// Get data from route props
        const cars = this.props.route.data;
        // Map through cars and return linked cars
        const carNode = cars.map((car) => {
            return (
                 <Link
                    to={"/cars/"+car.id}
                    className="list-group-item"
                    key={car.id}>
                    {car.name}
                </Link>
            )
        });
        return (
            <div>
                <h1>Cars page</h1>
                <div className="list-group">
                    {carNode}
                </div>
            </div>
        );
    }
}

export default Car

The fresh thing to learn is that we access data differently because the data was passed on to a route not a component. Instead of:

this.props.data

we have:

this.props.route.data

We also used the opportunity to use Link instead of anchor tags for navigation which points:

<Link
    to={"/cars/"+car.id}
    className="list-group-item"
    key={car.id}>
    {car.name}
</Link>

We can filter this data now with the parameter in CarDetail:

import React, { Component } from 'react';

class CarDetail extends Component {
    render(){
        // Car array
        const cars = this.props.route.data;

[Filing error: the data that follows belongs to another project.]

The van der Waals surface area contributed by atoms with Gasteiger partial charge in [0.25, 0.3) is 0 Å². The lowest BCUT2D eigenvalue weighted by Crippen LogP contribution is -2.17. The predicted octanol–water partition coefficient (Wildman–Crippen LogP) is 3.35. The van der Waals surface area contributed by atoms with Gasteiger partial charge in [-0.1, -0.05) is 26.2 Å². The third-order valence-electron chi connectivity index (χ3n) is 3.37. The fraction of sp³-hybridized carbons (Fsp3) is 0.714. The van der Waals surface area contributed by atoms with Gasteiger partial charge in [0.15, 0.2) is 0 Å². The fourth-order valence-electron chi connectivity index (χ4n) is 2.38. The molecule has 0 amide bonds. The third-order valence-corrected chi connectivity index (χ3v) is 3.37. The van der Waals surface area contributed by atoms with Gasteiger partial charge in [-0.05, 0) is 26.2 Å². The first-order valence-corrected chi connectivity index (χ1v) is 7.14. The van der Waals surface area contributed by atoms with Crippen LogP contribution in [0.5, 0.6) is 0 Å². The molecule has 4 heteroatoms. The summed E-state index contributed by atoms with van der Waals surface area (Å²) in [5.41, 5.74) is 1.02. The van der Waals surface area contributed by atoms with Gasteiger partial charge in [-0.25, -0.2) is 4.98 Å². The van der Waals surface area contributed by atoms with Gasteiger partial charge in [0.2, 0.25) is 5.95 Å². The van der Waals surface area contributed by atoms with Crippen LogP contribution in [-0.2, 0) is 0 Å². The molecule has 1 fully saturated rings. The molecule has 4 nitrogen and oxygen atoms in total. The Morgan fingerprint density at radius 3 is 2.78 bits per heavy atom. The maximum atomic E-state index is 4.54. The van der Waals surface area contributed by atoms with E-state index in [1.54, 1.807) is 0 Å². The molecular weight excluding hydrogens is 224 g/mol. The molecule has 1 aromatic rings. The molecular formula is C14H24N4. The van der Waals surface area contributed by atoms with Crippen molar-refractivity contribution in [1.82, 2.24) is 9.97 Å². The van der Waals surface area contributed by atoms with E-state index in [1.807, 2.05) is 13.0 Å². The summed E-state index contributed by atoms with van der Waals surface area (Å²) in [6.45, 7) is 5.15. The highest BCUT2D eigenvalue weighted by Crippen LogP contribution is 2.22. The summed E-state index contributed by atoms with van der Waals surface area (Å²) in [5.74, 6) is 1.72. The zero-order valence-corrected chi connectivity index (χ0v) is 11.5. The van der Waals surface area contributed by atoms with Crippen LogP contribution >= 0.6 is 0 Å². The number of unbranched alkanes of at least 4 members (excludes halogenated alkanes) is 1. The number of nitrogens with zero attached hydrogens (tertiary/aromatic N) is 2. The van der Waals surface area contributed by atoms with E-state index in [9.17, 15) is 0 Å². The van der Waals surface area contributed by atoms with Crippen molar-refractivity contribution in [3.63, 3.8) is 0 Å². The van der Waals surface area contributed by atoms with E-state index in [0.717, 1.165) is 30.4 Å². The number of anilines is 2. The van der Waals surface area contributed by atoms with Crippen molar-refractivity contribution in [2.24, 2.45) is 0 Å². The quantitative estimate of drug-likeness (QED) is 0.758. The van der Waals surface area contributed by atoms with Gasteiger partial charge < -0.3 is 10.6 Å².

// Car Id from param
        const id = this.props.params.id;
        // Filter car with ID
        const car = cars.filter(car => {
            if(car.id == id) {
                return car;
            }
        });

        return (
            <div>
                <h1>{car[0].name}</h1>
                <div className="row">
                    <div className="col-sm-6 col-md-4">
                        <div className="thumbnail">
                            <img src={car[0].media} alt={car[0].name} />
                        </div>
                    </div>
                    <div className="col-sm-6 col-md-4">
                       <ul>
                           <li><strong>Model</strong>: {car[0].model}</li>
                           <li><strong>Make</strong>: {car[0].make}</li>
                           <li><strong>Year</strong>: {car[0].year}</li>
                           <li><strong>Price</strong>: {car[0].price}</li>